EA: What are important steps perspective business owners should do before they approach your bank for a loan?
GB: They need to have a business plan projects out for at least five years or even more. I’d encourage them to get with a business partner, an accountant, an attorney or other professionals with experience to help them develop this. New business owners really need to have a true, well thought out business plan. It needs to be something they can manage to and forecast out, something that they’ve carefully thought through and articulated on paper. It doesn’t have to be as detailed as a MBA’s spreadsheet ― mine wasn’t when I started my in Atlanta but it does need to serve as their model and something concrete they can manage to. They can’t just walk in and request a $200 to $20,000 loan, whatever it is. So have a plan, because if you don’t have a plan, then you’re just hoping you’ll build it and they’ll come, but as we all know that doesn’t usually work. 🙂
Also, being smart about managing their budget and capital that they’ve allotted, and really sticking to that plan is so important. That’s just a huge mistake I’ve seen businesses fail because they’ve stepped away from the plan. They feel the need, because they have money sitting there, they have aloan, so they may think, “Oh, I just obtained this loan for $200,000 so I’ll go spend another $30k on marketing.” No, don’t do that! Those funds are there to get you through the next five years. Be smart about how you spend and don’t spend that money “No, let’s pay this loan down and do some other types of less expensive yet more creative ways of marketing. Perhaps they can take advantage of less expensive networking events, like the one’s we’re now doing with some of our business clients.”
EA: other advice you’d give to would-be entrepreneurs?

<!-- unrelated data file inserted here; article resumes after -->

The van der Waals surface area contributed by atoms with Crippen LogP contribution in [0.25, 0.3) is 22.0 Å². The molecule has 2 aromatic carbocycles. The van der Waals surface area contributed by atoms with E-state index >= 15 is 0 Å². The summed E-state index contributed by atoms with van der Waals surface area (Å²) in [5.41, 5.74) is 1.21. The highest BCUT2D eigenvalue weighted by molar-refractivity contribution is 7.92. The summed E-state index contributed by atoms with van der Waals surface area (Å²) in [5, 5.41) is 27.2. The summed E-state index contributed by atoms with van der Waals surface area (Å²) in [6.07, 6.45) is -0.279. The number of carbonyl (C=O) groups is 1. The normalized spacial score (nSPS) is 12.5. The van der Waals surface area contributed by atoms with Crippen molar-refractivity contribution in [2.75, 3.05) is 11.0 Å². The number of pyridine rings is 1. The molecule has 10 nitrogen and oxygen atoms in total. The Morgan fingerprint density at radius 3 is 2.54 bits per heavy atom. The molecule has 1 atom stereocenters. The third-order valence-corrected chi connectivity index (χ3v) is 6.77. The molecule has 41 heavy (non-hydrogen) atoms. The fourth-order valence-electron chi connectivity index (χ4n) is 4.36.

GB: Hope fully they already have access to some money from a capital standpoint. You can’t go into business without having some funds in your pocket. That’s a big mistake many make when they come in seeking a business loan. They may say, “Well, I’ve had these jobs, and I was very successful in them.” Those things do matter, of course. Especially if they’ve done very well in their life and careers, then they should be able to use some portion of whatever nest egg they may have as part of their collateral. So really that all the way through, coming in and being open-minded about what may be some of our mutual options For example, while we may not be able give someone the full amount of the loan they’re requesting on the front end, we may be able to come up with different avenues for funding. There may a line of credit or, although I’m not a SBA specialist we do SBA here. Being open to that, being able to sit down and with a commercial banker that knows all the details to assess the all the right questions.
Because a lot of times would-be entrepreneurs come in thinking they have the answers, but we can’t help them necessarily with everything they’re wanting. However, we may be able to find another type of option that will still enable them to get some type of funding from us. And if not from us, we’ll sometimes recommend them to someone we know at another banking institution.